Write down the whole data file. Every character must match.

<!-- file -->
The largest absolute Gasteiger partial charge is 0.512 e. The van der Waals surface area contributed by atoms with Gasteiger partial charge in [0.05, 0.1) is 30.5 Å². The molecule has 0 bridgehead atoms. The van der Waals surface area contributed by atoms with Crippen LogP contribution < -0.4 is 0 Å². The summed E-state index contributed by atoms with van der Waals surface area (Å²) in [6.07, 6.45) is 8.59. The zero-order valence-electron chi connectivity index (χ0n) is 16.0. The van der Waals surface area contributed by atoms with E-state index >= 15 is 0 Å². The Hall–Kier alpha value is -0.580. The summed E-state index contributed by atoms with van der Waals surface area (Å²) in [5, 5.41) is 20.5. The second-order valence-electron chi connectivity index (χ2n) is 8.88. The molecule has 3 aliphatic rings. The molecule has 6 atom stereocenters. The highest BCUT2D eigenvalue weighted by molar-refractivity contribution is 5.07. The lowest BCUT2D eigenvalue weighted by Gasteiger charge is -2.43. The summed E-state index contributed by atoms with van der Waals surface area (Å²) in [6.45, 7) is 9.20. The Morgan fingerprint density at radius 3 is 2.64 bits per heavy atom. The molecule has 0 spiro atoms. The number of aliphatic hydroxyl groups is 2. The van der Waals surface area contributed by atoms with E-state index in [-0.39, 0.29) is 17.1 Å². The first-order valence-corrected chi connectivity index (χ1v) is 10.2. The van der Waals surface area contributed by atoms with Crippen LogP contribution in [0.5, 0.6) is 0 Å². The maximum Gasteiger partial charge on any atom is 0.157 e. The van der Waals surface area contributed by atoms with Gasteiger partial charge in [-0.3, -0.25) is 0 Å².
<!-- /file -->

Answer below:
The largest absolute Gasteiger partial charge is 0.512 e. The van der Waals surface area contributed by atoms with Gasteiger partial charge in [0.05, 0.1) is 30.5 Å². The molecule has 0 bridgehead atoms. The van der Waals surface area contributed by atoms with Crippen LogP contribution < -0.4 is 0 Å². The summed E-state index contributed by atoms with van der Waals surface area (Å²) in [6.07, 6.45) is 8.59. The zero-order valence-electron chi connectivity index (χ0n) is 16.0. The van der Waals surface area contributed by atoms with E-state index >= 15 is 0 Å². The Hall–Kier alpha value is -0.580. The summed E-state index contributed by atoms with van der Waals surface area (Å²) in [5, 5.41) is 20.5. The second-order valence-electron chi connectivity index (χ2n) is 8.88. The molecule has 3 aliphatic rings. The molecule has 6 atom stereocenters. The highest BCUT2D eigenvalue weighted by molar-refractivity contribution is 5.07. The lowest BCUT2D eigenvalue weighted by Gasteiger charge is -2.43. The summed E-state index contributed by atoms with van der Waals surface area (Å²) in [6.45, 7) is 9.20. The Morgan fingerprint density at radius 3 is 2.64 bits per heavy atom. The molecule has 0 spiro atoms. The number of aliphatic hydroxyl groups is 2. The van der Waals surface area contributed by atoms with E-state index in [-0.39, 0.29) is 17.1 Å². The first-order valence-corrected chi connectivity index (χ1v) is 10.2. The van der Waals surface area contributed by atoms with Crippen LogP contribution in [0.5, 0.6) is 0 Å². The maximum Gasteiger partial charge on any atom is 0.157 e. The van der Waals surface area contributed by atoms with Gasteiger partial charge in [-0.3, -0.25) is 0 Å².